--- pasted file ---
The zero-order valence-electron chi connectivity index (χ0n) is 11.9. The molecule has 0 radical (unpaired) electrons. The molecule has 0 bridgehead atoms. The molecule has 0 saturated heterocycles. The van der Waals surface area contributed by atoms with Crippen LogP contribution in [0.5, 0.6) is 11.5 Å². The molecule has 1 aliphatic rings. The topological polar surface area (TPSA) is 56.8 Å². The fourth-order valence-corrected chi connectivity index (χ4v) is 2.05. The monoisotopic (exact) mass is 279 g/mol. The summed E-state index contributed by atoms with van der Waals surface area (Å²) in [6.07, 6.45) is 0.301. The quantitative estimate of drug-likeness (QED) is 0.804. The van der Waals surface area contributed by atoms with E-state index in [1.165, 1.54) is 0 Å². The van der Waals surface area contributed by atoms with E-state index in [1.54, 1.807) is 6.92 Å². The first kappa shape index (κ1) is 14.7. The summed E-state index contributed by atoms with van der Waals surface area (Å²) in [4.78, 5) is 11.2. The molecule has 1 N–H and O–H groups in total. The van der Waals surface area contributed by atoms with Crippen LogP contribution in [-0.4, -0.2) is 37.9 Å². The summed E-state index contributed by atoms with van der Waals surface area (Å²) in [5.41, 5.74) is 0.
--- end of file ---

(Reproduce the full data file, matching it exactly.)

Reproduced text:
The zero-order valence-electron chi connectivity index (χ0n) is 11.9. The molecule has 0 radical (unpaired) electrons. The molecule has 0 bridgehead atoms. The molecule has 0 saturated heterocycles. The van der Waals surface area contributed by atoms with Crippen LogP contribution in [0.5, 0.6) is 11.5 Å². The molecule has 1 aliphatic rings. The topological polar surface area (TPSA) is 56.8 Å². The fourth-order valence-corrected chi connectivity index (χ4v) is 2.05. The monoisotopic (exact) mass is 279 g/mol. The summed E-state index contributed by atoms with van der Waals surface area (Å²) in [6.07, 6.45) is 0.301. The quantitative estimate of drug-likeness (QED) is 0.804. The van der Waals surface area contributed by atoms with E-state index in [1.165, 1.54) is 0 Å². The van der Waals surface area contributed by atoms with E-state index in [1.54, 1.807) is 6.92 Å². The first kappa shape index (κ1) is 14.7. The summed E-state index contributed by atoms with van der Waals surface area (Å²) in [4.78, 5) is 11.2. The molecule has 1 N–H and O–H groups in total. The van der Waals surface area contributed by atoms with Crippen LogP contribution in [-0.4, -0.2) is 37.9 Å². The summed E-state index contributed by atoms with van der Waals surface area (Å²) in [5.41, 5.74) is 0.